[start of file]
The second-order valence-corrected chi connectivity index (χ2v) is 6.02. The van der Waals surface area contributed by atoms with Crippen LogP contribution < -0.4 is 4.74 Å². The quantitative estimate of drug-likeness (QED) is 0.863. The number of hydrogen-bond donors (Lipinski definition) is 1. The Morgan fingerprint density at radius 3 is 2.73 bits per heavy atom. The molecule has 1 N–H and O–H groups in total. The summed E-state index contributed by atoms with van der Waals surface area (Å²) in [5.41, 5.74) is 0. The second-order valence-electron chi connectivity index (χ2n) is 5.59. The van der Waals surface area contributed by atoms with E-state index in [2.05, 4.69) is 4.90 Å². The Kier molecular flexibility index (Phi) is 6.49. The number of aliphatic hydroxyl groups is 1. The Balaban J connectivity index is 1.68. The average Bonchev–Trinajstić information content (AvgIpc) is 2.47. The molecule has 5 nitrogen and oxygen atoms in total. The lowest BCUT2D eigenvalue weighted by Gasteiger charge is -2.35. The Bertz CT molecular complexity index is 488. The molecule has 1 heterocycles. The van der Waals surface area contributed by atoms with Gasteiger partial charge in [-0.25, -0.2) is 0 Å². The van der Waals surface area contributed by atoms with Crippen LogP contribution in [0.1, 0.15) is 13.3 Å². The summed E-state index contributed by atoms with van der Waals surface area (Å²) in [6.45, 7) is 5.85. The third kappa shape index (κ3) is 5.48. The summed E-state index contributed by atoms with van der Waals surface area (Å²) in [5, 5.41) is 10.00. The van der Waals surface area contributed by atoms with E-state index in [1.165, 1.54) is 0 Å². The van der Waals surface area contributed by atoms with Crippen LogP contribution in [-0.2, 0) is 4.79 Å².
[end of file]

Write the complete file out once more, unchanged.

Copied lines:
The second-order valence-corrected chi connectivity index (χ2v) is 6.02. The van der Waals surface area contributed by atoms with Crippen LogP contribution < -0.4 is 4.74 Å². The quantitative estimate of drug-likeness (QED) is 0.863. The number of hydrogen-bond donors (Lipinski definition) is 1. The Morgan fingerprint density at radius 3 is 2.73 bits per heavy atom. The molecule has 1 N–H and O–H groups in total. The summed E-state index contributed by atoms with van der Waals surface area (Å²) in [5.41, 5.74) is 0. The second-order valence-electron chi connectivity index (χ2n) is 5.59. The van der Waals surface area contributed by atoms with E-state index in [2.05, 4.69) is 4.90 Å². The Kier molecular flexibility index (Phi) is 6.49. The number of aliphatic hydroxyl groups is 1. The Balaban J connectivity index is 1.68. The average Bonchev–Trinajstić information content (AvgIpc) is 2.47. The molecule has 5 nitrogen and oxygen atoms in total. The lowest BCUT2D eigenvalue weighted by Gasteiger charge is -2.35. The Bertz CT molecular complexity index is 488. The molecule has 1 heterocycles. The van der Waals surface area contributed by atoms with Gasteiger partial charge in [-0.25, -0.2) is 0 Å². The van der Waals surface area contributed by atoms with Crippen LogP contribution in [0.1, 0.15) is 13.3 Å². The summed E-state index contributed by atoms with van der Waals surface area (Å²) in [6.45, 7) is 5.85. The third kappa shape index (κ3) is 5.48. The summed E-state index contributed by atoms with van der Waals surface area (Å²) in [5, 5.41) is 10.00. The van der Waals surface area contributed by atoms with E-state index in [1.165, 1.54) is 0 Å². The van der Waals surface area contributed by atoms with Crippen LogP contribution in [-0.2, 0) is 4.79 Å².